Implementing Encrypted USB Policies During WFH and Beyond

Posted by
Apr 24, 2020
Reviewed by
Jan 16, 2024
min. read
Table of Contents

Since flash drives hit the market in the late 1990s, they have grown to become one of the most popular devices for storing data. Companies give them away at trade shows with their company logo and schools give prospective students flash drives that double as a rubber bracelet. While these marketing techniques help organizations gain recognition, the product itself does little to protect data, especially for enterprise-level clients.

While many people are working from home during the COVID-19 outbreak, proper security protocols are more difficult to enforce. By implementing a proven-secure USB in corporate operations, workers can keep files secure both at home and the office.

Serious Risks with Insecure Media

One of the main causes of viruses and other potential data loss scenarios is human error. Employees may plug in an unfamiliar USB to an enterprise computer and click on unknown files. Many times a hacker or other malicious actor will purposely drop a USB in a certain area with the assumption that people’s curiosity will lead to a treasure trove of personal information.

Other times, the situation may be flipped and an employee or administrator will lose their USB or the device may become stolen. In this case, lack of encryption means that anyone who finds the device has access to whatever sensitive files are stored on that USB.

Companies who allow a BYOD (bring your own device) policy are only hurting their operations. With a variety of media entering the workplace, there is no way to regulate what information is being stored and by whom within the organization. Additionally, the device leaves company grounds on a regular basis as the USB belongs to the employee, meaning private company data such as client names, trade secrets, and upcoming product announcements are insecure.


Creating a Plan for Encrypted USB Use

In times of disaster, people regret not having made a plan to avoid the situation. Workplaces need to implement a data storage policy to ensure data stays safe and their operations are not disrupted by a breach, virus attack, or fines issued after violating privacy regulations on a larger scale. When creating a policy and choosing a proper data storage device, it is best to follow these tips:

  • Find a storage device that will work in your environment that has the proper level of security and is easy-to-use.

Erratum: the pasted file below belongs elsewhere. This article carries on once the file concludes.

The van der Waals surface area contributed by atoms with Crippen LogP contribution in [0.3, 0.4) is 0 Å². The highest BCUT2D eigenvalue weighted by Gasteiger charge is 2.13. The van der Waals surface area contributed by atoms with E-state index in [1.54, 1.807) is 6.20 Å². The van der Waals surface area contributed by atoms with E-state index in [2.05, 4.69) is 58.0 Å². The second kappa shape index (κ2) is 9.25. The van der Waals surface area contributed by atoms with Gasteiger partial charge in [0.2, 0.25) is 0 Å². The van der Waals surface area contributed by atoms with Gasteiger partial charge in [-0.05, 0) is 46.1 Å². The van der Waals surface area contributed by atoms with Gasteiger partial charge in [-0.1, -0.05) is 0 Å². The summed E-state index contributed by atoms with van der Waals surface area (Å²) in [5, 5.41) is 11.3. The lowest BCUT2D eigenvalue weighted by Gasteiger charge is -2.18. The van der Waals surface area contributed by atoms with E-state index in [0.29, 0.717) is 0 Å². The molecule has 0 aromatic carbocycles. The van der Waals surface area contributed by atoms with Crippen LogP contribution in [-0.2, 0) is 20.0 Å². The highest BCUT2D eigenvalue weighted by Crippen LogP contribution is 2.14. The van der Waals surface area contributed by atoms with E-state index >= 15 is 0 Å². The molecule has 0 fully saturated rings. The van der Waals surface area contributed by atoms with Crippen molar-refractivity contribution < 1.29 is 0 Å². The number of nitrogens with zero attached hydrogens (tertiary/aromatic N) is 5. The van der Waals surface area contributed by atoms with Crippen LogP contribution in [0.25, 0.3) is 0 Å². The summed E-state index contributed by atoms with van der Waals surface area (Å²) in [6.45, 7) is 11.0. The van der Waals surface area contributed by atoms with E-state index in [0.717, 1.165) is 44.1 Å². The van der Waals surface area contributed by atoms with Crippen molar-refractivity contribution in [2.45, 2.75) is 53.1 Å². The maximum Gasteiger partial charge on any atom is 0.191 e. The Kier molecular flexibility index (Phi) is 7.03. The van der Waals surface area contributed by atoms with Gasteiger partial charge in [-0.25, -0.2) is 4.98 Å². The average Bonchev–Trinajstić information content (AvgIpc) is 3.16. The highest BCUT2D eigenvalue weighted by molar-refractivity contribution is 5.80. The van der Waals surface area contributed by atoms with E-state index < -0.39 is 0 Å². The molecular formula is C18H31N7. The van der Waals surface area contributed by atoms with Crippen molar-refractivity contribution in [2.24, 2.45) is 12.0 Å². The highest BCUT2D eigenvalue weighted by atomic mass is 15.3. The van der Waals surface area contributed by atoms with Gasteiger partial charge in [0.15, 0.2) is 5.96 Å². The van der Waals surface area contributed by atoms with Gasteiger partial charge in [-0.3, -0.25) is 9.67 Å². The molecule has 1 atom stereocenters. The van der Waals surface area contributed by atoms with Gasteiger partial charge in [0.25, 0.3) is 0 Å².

• Ensure new employees are given this device on their first day of work to show continuity in your data security plan
  • Determine who will be the administrators of the drives to oversee proper use.
  • Make sure that your USB is hardware encrypted, has antivirus protection, and leaves no storage space unprotected.
  • Train employees how to use the USB, especially if there are a variety of security features that can be used.

Getting the Right Product into Employee Hands

Enforcing security measures while employees work from home is difficult, but not impossible in the digital age. While the IT department may not be in your living room, they are most likely only a phone call or Skype message away from solving your dilemma. Administrators should speak with employees about any cybersecurity concerns they may have and there should be company-wide communication about the proper practices for using, storing, and deleting corporate data.

The next step is to deliver secure USB drives to the employees at home. It is a one-time expense that will protect corporate data for the long-term. While some states in the US have started to lift restrictions on business operations during the COVID-19 outbreak, experts say that remote work will become even more popular after the virus has passed. With this fact in mind, it would be best for employers to consider implementing an encrypted USB policy sooner rather than later.

A Secure Solution for Industries Everywhere

The SecureUSB is a hardware encrypted flash drive with a tough epoxy coating and unique authentication methods. The device itself is IP-57 water and dust resistant and its secure design has earned it FIPS 140-2 Level 3 Validation. Its security features include authentication via onboard keypad or wireless authentication through secure mobile app, inactivity auto lock, and brute force anti-hacking.

The SecureUSB BT model allows for an admin on the device to see who accessed the drive and when using an access log through remote management. In addition to the log, admins using the remote management on the drive can set geo- and time-fencing so the USB can only be accessed in predetermined times and places. The SecureUSB products are easy to implement and will work across all systems with a USB port.

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Laura Bednar

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